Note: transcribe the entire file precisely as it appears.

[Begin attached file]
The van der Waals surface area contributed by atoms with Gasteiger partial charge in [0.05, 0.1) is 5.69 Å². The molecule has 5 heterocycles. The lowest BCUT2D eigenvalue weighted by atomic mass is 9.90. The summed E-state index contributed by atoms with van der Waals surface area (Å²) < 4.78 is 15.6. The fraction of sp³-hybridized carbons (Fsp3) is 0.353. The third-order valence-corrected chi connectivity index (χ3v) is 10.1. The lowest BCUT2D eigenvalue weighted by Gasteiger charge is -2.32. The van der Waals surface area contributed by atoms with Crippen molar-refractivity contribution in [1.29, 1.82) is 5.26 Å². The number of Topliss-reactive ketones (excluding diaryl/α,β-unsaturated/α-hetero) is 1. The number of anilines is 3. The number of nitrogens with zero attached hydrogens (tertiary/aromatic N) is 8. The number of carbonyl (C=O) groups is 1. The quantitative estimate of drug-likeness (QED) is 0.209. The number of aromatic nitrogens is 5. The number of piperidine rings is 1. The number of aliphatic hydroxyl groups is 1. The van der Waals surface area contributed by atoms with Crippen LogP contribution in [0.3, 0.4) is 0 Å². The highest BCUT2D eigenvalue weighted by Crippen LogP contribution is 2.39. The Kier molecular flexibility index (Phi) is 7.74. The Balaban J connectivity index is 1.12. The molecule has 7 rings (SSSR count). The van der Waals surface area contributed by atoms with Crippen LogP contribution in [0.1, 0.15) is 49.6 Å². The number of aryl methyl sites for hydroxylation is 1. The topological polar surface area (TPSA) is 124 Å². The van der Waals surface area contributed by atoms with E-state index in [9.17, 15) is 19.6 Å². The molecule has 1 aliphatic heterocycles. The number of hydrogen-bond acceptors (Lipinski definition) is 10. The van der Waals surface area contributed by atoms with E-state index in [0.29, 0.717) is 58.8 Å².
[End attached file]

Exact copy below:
The van der Waals surface area contributed by atoms with Gasteiger partial charge in [0.05, 0.1) is 5.69 Å². The molecule has 5 heterocycles. The lowest BCUT2D eigenvalue weighted by atomic mass is 9.90. The summed E-state index contributed by atoms with van der Waals surface area (Å²) < 4.78 is 15.6. The fraction of sp³-hybridized carbons (Fsp3) is 0.353. The third-order valence-corrected chi connectivity index (χ3v) is 10.1. The lowest BCUT2D eigenvalue weighted by Gasteiger charge is -2.32. The van der Waals surface area contributed by atoms with Crippen molar-refractivity contribution in [1.29, 1.82) is 5.26 Å². The number of Topliss-reactive ketones (excluding diaryl/α,β-unsaturated/α-hetero) is 1. The number of anilines is 3. The number of nitrogens with zero attached hydrogens (tertiary/aromatic N) is 8. The number of carbonyl (C=O) groups is 1. The quantitative estimate of drug-likeness (QED) is 0.209. The number of aromatic nitrogens is 5. The number of piperidine rings is 1. The number of aliphatic hydroxyl groups is 1. The van der Waals surface area contributed by atoms with Crippen LogP contribution in [0.3, 0.4) is 0 Å². The highest BCUT2D eigenvalue weighted by Crippen LogP contribution is 2.39. The Kier molecular flexibility index (Phi) is 7.74. The Balaban J connectivity index is 1.12. The molecule has 7 rings (SSSR count). The van der Waals surface area contributed by atoms with Crippen LogP contribution in [0.1, 0.15) is 49.6 Å². The number of aryl methyl sites for hydroxylation is 1. The topological polar surface area (TPSA) is 124 Å². The van der Waals surface area contributed by atoms with E-state index in [9.17, 15) is 19.6 Å². The molecule has 1 aliphatic heterocycles. The number of hydrogen-bond acceptors (Lipinski definition) is 10. The van der Waals surface area contributed by atoms with E-state index in [0.29, 0.717) is 58.8 Å².